This week, The Guardian and the Washington Post reported that Barrett, while a law student, resided at the home of the co-founder of People of Praise, a charismatic ecumenical group founded in 1971 in South Bend, Indiana.
The Guardian called the group “secretive” and said it “has been criticized for dominating the lives of its members and subjugating women.”
On Tuesday, the Washington Post noted Barrett's position of “handmaid” in People of Praise. The paper interviewed former members of the group who alleged that women held lesser positions in the group to men, and that wives were expected to cede decision-making in the home to husbands.
Other recent reports on Barrett’s membership in People of Praise in Newsweek and Reuters—since corrected—either connected or asked if a connection existed between the group, its discontinued use of the term “handmaiden,” and the 1985 dystopian novel and later TV series “The Handmaid’s Tale.”
The group’s use of the term “handmaiden,” however, was rooted in Scripture—and Archbishop Wenski spoke out against the secular appropriation of the word.
“The word ‘Handmaiden’ – ‘ancilla’ in Latin - has deep biblical roots and in the New Testament refers especially to Mary, the Mother of Jesus, who declares herself to be the ‘handmaiden of the Lord’,” Wenski said.
“That a novelist would ‘culturally appropriate’ this word to use in a distorted way to promote an ideology hostile to the Judeo-Christian patrimony of Western civilization only points to the growing biblical illiteracy of our elites and is indeed very disappointing,” he said.
In 2017, during Barrett’s confirmation hearings for the appeals court, Sen. Dianne Feinstein (D-Calif.) said she was concerned that Barrett’s religious views on abortion and other issues might influence her rulings on the court.
Feinstein told Barrett that “when you read your speeches, the conclusion one draws is that the dogma lives loudly within you. And that’s of concern.” The senator accused Barrett of having “a long history of believing that your religious beliefs should prevail” over the law.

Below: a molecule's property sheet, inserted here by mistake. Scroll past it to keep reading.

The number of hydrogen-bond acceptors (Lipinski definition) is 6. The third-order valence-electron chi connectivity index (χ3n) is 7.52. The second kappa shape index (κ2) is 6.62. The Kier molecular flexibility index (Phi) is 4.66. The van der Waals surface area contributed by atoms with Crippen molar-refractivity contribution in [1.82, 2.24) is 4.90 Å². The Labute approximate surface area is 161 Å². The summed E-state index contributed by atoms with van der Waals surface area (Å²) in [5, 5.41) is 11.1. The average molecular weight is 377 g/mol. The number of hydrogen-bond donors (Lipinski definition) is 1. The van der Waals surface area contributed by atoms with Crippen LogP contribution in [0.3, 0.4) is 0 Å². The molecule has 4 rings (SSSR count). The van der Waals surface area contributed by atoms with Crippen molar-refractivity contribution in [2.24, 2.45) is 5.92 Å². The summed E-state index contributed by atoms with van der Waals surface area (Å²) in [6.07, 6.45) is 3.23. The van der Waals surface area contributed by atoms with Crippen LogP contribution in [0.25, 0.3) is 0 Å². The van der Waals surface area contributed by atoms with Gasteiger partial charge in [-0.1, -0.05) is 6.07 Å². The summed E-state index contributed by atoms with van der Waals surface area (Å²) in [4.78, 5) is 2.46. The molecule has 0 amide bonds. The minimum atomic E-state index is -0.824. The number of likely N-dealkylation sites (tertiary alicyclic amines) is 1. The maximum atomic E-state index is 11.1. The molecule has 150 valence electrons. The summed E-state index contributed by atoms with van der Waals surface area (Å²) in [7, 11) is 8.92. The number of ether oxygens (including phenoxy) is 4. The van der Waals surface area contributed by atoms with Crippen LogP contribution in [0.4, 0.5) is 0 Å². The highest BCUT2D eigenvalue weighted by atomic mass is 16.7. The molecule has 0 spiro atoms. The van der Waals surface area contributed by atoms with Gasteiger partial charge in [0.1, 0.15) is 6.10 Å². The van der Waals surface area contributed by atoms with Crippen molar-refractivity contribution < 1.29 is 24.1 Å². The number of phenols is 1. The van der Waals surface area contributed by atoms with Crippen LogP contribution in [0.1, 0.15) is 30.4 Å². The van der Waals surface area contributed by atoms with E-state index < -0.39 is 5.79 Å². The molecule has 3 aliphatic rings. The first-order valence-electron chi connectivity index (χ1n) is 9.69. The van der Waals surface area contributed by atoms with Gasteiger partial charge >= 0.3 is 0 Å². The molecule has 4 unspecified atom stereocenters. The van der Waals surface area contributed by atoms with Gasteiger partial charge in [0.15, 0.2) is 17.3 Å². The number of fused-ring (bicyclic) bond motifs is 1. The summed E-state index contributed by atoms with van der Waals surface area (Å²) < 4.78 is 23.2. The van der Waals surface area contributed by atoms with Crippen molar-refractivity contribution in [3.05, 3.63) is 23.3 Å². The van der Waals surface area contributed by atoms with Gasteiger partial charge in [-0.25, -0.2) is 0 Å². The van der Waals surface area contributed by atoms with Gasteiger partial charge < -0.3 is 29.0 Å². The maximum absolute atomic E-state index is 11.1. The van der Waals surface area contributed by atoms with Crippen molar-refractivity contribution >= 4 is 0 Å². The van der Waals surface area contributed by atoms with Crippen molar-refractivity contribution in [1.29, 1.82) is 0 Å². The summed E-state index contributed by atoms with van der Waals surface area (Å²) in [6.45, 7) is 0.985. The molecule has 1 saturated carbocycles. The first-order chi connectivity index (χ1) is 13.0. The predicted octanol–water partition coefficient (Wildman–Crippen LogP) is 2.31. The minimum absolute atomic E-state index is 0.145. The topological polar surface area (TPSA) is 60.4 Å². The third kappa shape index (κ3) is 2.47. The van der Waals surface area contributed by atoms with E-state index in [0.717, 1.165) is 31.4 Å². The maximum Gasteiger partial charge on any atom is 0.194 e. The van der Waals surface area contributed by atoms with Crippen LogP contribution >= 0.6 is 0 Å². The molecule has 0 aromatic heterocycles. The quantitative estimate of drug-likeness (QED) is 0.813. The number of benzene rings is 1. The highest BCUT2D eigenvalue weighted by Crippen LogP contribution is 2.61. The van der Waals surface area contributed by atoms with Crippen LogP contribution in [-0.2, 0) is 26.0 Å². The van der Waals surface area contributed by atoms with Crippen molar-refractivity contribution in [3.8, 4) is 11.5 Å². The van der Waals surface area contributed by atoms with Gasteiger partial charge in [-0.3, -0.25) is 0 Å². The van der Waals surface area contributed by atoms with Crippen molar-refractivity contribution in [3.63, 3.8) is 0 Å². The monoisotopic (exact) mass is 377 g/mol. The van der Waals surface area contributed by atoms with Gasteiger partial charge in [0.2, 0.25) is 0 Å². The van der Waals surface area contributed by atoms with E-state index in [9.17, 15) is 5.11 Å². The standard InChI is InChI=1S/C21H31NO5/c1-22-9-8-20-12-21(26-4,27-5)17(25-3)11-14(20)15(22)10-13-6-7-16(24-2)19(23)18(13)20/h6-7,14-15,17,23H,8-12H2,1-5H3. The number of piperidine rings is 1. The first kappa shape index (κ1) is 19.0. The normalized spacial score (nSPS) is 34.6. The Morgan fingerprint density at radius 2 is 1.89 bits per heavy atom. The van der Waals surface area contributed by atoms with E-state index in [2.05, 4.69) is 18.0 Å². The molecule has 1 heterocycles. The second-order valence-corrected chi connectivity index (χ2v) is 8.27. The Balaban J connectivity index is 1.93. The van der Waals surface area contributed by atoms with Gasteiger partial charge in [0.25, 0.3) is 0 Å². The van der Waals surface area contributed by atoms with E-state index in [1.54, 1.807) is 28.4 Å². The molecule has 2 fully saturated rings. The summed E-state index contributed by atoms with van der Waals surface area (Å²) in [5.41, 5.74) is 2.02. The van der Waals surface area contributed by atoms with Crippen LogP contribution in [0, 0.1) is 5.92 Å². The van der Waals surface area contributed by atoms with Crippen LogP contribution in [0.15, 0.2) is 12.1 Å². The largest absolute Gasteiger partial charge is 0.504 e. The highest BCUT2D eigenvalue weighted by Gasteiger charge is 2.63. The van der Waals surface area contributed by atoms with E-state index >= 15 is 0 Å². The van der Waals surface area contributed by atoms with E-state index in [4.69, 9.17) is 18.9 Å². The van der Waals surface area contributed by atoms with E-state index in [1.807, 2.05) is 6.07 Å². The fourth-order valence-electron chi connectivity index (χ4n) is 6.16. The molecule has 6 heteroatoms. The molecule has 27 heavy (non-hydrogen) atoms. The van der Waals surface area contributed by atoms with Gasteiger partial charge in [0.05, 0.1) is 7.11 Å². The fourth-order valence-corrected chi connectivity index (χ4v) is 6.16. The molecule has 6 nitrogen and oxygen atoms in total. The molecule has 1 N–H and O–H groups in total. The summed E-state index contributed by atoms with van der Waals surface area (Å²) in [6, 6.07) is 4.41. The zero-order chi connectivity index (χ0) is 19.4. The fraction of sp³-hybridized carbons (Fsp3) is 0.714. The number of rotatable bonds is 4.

Some Democratic senators have continued to warn that Barrett’s Catholic beliefs in issues such as abortion and assisted reproductive technology could influence her decision-making on the bench.
“Her faith is irrelevant,” Sen. Mazie Hirono (D-Hawaii) said of Barrett at a Sept. 30 press conference. “What the real issue her is whether her closely-held views can be separated from her ability to make objective, fair decisions with a lifetime appointment.”
“I fear that, if confirmed to the nation’s highest court, Judge Barrett would be unable to resist the temptation of overturning decades of judicial precedent in an effort to force every American family to adhere to her individual moral code,” Sen. Tammy Duckworth said in an Oct. 2 “dear colleague” letter.
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Duckworth noted that Barrett signed on to a 2006 letter by St. Joseph County Right to Life that supported the right to life “from fertilization.” The group, Duckworth said, opposes in vitro fertilization (IVF), the same treatment Duckworth used to have her children.
“I fear that if a case involving ART [Assisted Reproductive Technology] were to be brought before the bench, families like mine would not be able to trust that her [Barrett’s] opinions would be based on facts, laws and the Constitution rather than swayed by her personal beliefs,” Duckworth said.
On Wednesday, Senate Majority Leader Mitch McConnell (R-Ky.) said that “It is the definition of discrimination to assert that Justice Barrett’s particular faith makes her uniquely unqualified for this promotion,”
McConnell condemned the suggestions “that Judge Barrett is too Christian, or the wrong kind of Christian, to be a good judge.”
“Every Supreme Court Justice in history has possessed personal views,” he said.